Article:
So the Royal Parks plan to install rows of granite setts as “rumble strips” to slow cyclists at a cost of £215,000. Needless to say the always vociferous cycling lobby are objecting with the London Cycling Campaign calling the plan “outrageous”.

It is surely regrettable that this is another example of cyclists ignoring regulations and taking the attitude that everyone else should get out of their way.

Roger Lawson

Publicity for Traffic Management Proposals

The ABD has set up a petition on the government website demanding that traffic authorities should be required to give greater publicity to proposed traffic management measures, such as reduced speed limits, traffic calming schemes, waiting restrictions etc, so that all road users, including drivers who use the roads but don’t live in the area, are made aware of them and have the opportunity to object.  The petition is now live and is at:

https://petition.parliament.uk/petitions/186407

Please consider signing the petition and passing the details on to others who may wish to do so.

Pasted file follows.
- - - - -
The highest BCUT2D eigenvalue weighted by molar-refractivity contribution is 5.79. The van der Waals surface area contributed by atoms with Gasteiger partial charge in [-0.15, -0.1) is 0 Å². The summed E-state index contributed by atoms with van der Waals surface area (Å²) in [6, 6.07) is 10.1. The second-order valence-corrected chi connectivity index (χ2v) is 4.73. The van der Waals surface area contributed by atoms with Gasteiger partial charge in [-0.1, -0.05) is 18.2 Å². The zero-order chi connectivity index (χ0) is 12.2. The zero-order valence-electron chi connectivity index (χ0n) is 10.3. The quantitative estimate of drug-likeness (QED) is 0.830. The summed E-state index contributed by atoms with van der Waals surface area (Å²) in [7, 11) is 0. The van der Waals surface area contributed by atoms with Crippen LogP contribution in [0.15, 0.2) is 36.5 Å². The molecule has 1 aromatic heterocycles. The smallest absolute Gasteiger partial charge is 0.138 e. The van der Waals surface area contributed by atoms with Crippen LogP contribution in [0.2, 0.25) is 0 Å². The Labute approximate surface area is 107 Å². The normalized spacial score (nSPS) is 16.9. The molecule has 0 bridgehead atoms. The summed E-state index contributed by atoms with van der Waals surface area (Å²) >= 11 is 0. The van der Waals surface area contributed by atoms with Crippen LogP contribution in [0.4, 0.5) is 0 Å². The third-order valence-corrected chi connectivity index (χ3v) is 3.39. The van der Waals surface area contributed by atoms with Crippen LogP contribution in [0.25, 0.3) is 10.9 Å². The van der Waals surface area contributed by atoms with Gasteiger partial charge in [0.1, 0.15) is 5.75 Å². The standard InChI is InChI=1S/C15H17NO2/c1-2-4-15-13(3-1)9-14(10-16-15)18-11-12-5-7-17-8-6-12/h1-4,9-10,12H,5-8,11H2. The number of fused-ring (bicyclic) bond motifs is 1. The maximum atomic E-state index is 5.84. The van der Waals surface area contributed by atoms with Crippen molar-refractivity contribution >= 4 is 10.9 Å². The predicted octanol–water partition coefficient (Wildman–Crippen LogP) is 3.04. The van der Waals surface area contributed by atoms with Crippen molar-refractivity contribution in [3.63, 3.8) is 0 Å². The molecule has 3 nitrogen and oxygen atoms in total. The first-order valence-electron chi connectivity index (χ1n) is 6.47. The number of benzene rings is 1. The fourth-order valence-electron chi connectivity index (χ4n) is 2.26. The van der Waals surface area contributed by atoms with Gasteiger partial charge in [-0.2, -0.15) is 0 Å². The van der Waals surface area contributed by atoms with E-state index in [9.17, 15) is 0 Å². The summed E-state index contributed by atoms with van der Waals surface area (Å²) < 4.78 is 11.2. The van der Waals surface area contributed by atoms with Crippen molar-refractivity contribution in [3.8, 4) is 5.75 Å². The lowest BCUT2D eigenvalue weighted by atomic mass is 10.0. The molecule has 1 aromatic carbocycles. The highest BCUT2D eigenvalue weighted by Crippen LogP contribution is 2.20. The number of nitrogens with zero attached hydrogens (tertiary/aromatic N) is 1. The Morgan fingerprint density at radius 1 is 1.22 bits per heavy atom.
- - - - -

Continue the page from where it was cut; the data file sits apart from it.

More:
Roger Lawson

Richard Branson Survives Speed Hump Collision

Well known entrepreneur Richard Branson has had a bad accident caused by a speed hump. When cycling in the British Virgin Islands he hit a speed hump and suffered a cracked cheek, torn ligaments and extensive bruising. He claims only his cycle helmet saved him from death.

He said: “I was heading down a hill towards Leverick Bay when it suddenly got really dark and I managed to hit a sleeping policeman hump in the road head on. The next thing I knew, I was being hurled over the handlebars and my life was literally flashing before my eyes. I really thought I was going to die. I went flying head-first towards the concrete road, but fortunately my shoulder and cheek took the brunt of the impact.”

This writer has of course campaigned against speed humps over many years and this is not the first example of the danger speed humps cause to cyclists. There was a very similar case in the London Borough of Bromley in 2005 which is documented here (fast cyclist on a hill in poor light conditions): http://www.freedomfordrivers.org/speed-humps-old-hill.htm (and there is lots more information on the dangers of speed humps on that web site).

With the negligible road safety benefits of speed humps, simply in the interests of improving safety for cyclists would it not be a good idea to remove them all?

Roger Lawson

Speed Humps and Air Pollution

Air pollution from motor vehicles, particularly in major conurbations such as London, has been a hot topic of late. The impact may be exaggerated but it has certainly become a matter of public concern with the increase in diesel vehicles allegedly making it worse.